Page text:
The trial of 24 people who helped rescue migrants in the Mediterranean in Greece, including Trinity graduate Seán Binder, has been adjourned until Friday, when a judge will decide whether to drop charges against the defendants.
At a hearing on the island of Lesbos today, the legal team for the defence today submitted objections to the case based on constant mistakes made by the prosecution, and the charges being too vague for defendants to fairly defend themselves against them.
According to TheJournal.ie, the defence claimed that subpoenas issued by the prosecution did not contain any evidence for the crimes alleged to have been committed, and did not refer to specific dates on which the alleged crimes took place, as well as a number of other flaws with the prosecution’s case.
Human Rights Watch have said that throughout the case, the prosecution has been “riddled with procedural flaws that undermine their rights to due process and a fair trial”. These have included indictments being issued without translation, with missing documentation, or without clearly stating what offences individuals have actually been charged with.
Speaking outside the court today, Binder said his defence team had provided “irrefutable reasons” why the charges against him should be dropped.
“The prosecution has made mistake after mistake: they’ve violated our human rights; they’ve made procedural errors; they’ve done everything possible so that this trial can’t happen,” he said.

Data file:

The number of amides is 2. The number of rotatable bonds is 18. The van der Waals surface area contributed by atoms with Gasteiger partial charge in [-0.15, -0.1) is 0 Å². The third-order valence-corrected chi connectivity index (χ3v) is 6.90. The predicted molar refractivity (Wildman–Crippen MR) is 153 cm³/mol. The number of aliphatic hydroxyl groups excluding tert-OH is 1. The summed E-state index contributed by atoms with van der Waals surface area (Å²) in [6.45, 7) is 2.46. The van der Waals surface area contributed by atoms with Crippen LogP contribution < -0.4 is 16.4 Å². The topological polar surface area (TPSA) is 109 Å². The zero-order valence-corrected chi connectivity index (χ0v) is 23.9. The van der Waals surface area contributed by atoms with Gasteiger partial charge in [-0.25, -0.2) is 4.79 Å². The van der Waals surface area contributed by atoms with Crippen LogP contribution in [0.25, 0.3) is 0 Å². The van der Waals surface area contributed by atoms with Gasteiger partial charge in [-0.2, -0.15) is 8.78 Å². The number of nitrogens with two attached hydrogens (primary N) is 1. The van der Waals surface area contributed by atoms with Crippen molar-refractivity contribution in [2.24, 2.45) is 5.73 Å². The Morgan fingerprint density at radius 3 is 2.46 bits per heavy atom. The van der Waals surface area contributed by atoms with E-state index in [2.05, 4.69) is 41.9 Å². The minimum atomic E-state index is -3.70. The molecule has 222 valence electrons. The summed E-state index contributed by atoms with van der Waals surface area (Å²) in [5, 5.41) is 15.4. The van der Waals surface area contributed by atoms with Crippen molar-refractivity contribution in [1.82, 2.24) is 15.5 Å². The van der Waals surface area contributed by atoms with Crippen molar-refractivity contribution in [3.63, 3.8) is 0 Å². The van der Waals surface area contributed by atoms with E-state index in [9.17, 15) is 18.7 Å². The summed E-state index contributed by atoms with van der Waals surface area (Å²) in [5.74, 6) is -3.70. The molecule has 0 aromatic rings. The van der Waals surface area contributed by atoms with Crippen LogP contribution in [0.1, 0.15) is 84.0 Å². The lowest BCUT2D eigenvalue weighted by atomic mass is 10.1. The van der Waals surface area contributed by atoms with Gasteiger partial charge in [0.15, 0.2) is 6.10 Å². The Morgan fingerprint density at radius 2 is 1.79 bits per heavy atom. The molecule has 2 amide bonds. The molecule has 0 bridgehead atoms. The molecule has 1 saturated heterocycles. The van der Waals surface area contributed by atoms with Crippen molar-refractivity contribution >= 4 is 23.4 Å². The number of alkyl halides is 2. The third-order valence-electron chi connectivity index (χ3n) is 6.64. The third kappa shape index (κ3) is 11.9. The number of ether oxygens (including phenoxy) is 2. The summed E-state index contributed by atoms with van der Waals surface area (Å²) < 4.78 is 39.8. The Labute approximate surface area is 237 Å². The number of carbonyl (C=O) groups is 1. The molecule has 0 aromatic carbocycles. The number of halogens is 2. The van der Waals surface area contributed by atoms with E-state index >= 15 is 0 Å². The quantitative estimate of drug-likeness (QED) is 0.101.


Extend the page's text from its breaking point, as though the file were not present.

Amnesty International has called on Greek authorities to drop the charges in the “farcical” trial.
“All we’re asking for, all our lawyers have demanded, is that the rule of law is respected and that Greek laws are respected,” Binder added.
Binder said that the court’s decision on Friday will show whether the defendants face “the rule of law or the rule of flaw”.
“This is what the prosecution has done, it has made flaw after flaw and mistake after mistake and that cannot continue were supposed to have democratic values and basic principles, and I hope that on Friday that is achieved.”
Binder was born in Germany and moved to Co. Kerry at the age of five. He studied philosophy, political science, economics, and sociology (PPES) in Trinity and also holds a Masters in International Relations at the London School of Economics (LSE).
Binder went to Greece in 2017 to work with Emergency Response Centre International (ERCI) carrying out search-and-rescue operations and helping migrants arriving in Greece by sea. He was arrested in 2018 on charges of people smuggling, money laundering, espionage and membership in a criminal organisation, and spent over 100 days in prison before being granted bail.
Sara Mardini, who was arrested the same day as Binder in 2018 is among the 24 defendants facing trial.
Mardini is the subject of recent Netflix film The Swimmers which documents how she and her sister Yusra, who went on to compete in the 2016 Summer Olympics in Rio de Janeiro, fled Syria in 2015. Mardini returned to Greece in 2016 to help other migrants making the crossing to Lesbos.